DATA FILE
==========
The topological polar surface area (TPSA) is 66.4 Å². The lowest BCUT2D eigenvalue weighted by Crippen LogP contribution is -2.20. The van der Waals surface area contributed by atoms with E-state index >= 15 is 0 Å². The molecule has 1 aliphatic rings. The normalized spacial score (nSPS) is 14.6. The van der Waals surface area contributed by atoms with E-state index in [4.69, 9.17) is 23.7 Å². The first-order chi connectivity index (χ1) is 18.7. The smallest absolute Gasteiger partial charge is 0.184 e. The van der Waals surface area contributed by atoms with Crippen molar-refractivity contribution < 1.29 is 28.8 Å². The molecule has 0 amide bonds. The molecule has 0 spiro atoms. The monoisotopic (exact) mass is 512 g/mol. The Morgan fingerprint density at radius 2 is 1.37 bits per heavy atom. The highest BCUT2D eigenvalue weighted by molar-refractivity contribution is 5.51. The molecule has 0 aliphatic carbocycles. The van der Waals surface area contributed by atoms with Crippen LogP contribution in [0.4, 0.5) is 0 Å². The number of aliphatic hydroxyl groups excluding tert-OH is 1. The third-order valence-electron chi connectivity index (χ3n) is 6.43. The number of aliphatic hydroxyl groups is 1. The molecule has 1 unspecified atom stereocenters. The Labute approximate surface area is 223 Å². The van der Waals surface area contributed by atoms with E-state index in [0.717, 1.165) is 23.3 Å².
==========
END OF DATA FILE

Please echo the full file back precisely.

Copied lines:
The topological polar surface area (TPSA) is 66.4 Å². The lowest BCUT2D eigenvalue weighted by Crippen LogP contribution is -2.20. The van der Waals surface area contributed by atoms with E-state index >= 15 is 0 Å². The molecule has 1 aliphatic rings. The normalized spacial score (nSPS) is 14.6. The van der Waals surface area contributed by atoms with E-state index in [4.69, 9.17) is 23.7 Å². The first-order chi connectivity index (χ1) is 18.7. The smallest absolute Gasteiger partial charge is 0.184 e. The van der Waals surface area contributed by atoms with Crippen molar-refractivity contribution < 1.29 is 28.8 Å². The molecule has 0 amide bonds. The molecule has 0 spiro atoms. The monoisotopic (exact) mass is 512 g/mol. The Morgan fingerprint density at radius 2 is 1.37 bits per heavy atom. The highest BCUT2D eigenvalue weighted by molar-refractivity contribution is 5.51. The molecule has 0 aliphatic carbocycles. The van der Waals surface area contributed by atoms with Crippen LogP contribution in [0.4, 0.5) is 0 Å². The number of aliphatic hydroxyl groups excluding tert-OH is 1. The third-order valence-electron chi connectivity index (χ3n) is 6.43. The number of aliphatic hydroxyl groups is 1. The molecule has 1 unspecified atom stereocenters. The Labute approximate surface area is 223 Å². The van der Waals surface area contributed by atoms with E-state index in [0.717, 1.165) is 23.3 Å².